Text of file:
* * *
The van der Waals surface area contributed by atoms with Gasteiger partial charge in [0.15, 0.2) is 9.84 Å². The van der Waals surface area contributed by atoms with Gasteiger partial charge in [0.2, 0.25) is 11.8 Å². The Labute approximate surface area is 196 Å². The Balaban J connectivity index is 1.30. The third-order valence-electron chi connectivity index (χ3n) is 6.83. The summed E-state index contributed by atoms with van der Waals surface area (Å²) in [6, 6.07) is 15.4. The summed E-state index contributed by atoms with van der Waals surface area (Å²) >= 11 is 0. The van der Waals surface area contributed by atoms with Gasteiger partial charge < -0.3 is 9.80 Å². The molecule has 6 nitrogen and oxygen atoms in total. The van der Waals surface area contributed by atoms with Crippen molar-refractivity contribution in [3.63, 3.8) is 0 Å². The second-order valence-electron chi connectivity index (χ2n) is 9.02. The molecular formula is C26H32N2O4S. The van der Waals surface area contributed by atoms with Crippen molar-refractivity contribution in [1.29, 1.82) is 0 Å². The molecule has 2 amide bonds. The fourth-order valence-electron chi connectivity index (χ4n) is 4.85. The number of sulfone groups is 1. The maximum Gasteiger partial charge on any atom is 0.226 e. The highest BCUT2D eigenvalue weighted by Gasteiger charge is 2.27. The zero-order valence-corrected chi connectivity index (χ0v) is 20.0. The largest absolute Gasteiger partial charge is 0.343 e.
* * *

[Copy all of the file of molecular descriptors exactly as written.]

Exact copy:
The van der Waals surface area contributed by atoms with Gasteiger partial charge in [0.15, 0.2) is 9.84 Å². The van der Waals surface area contributed by atoms with Gasteiger partial charge in [0.2, 0.25) is 11.8 Å². The Labute approximate surface area is 196 Å². The Balaban J connectivity index is 1.30. The third-order valence-electron chi connectivity index (χ3n) is 6.83. The summed E-state index contributed by atoms with van der Waals surface area (Å²) in [6, 6.07) is 15.4. The summed E-state index contributed by atoms with van der Waals surface area (Å²) >= 11 is 0. The van der Waals surface area contributed by atoms with Gasteiger partial charge < -0.3 is 9.80 Å². The molecule has 6 nitrogen and oxygen atoms in total. The van der Waals surface area contributed by atoms with Crippen molar-refractivity contribution in [3.63, 3.8) is 0 Å². The second-order valence-electron chi connectivity index (χ2n) is 9.02. The molecular formula is C26H32N2O4S. The van der Waals surface area contributed by atoms with Crippen molar-refractivity contribution in [1.29, 1.82) is 0 Å². The molecule has 2 amide bonds. The fourth-order valence-electron chi connectivity index (χ4n) is 4.85. The number of sulfone groups is 1. The maximum Gasteiger partial charge on any atom is 0.226 e. The highest BCUT2D eigenvalue weighted by Gasteiger charge is 2.27. The zero-order valence-corrected chi connectivity index (χ0v) is 20.0. The largest absolute Gasteiger partial charge is 0.343 e.